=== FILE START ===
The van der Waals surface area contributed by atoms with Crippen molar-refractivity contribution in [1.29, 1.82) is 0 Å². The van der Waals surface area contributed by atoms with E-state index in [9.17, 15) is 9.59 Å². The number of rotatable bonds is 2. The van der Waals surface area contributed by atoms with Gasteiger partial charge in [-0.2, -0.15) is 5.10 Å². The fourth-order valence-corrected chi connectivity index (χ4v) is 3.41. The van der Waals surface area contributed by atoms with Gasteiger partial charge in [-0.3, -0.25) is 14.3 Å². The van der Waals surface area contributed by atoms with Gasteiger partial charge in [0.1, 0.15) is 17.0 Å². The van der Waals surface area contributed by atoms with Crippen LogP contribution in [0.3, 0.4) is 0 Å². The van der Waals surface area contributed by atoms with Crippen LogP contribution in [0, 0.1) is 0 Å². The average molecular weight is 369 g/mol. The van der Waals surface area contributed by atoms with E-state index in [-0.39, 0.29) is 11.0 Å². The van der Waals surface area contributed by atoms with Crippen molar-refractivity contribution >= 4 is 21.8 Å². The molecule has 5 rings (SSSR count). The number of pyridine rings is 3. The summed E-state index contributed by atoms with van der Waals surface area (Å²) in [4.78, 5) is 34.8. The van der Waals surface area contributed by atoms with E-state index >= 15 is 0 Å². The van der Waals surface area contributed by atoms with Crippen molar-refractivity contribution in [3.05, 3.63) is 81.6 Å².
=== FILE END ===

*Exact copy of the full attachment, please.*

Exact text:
The van der Waals surface area contributed by atoms with Crippen molar-refractivity contribution in [1.29, 1.82) is 0 Å². The van der Waals surface area contributed by atoms with E-state index in [9.17, 15) is 9.59 Å². The number of rotatable bonds is 2. The van der Waals surface area contributed by atoms with Gasteiger partial charge in [-0.2, -0.15) is 5.10 Å². The fourth-order valence-corrected chi connectivity index (χ4v) is 3.41. The van der Waals surface area contributed by atoms with Gasteiger partial charge in [-0.3, -0.25) is 14.3 Å². The van der Waals surface area contributed by atoms with Gasteiger partial charge in [0.1, 0.15) is 17.0 Å². The van der Waals surface area contributed by atoms with Crippen LogP contribution in [0.3, 0.4) is 0 Å². The van der Waals surface area contributed by atoms with Crippen LogP contribution in [0, 0.1) is 0 Å². The average molecular weight is 369 g/mol. The van der Waals surface area contributed by atoms with E-state index in [-0.39, 0.29) is 11.0 Å². The van der Waals surface area contributed by atoms with Crippen molar-refractivity contribution >= 4 is 21.8 Å². The molecule has 5 rings (SSSR count). The number of pyridine rings is 3. The summed E-state index contributed by atoms with van der Waals surface area (Å²) in [4.78, 5) is 34.8. The van der Waals surface area contributed by atoms with E-state index >= 15 is 0 Å². The van der Waals surface area contributed by atoms with Crippen molar-refractivity contribution in [3.05, 3.63) is 81.6 Å².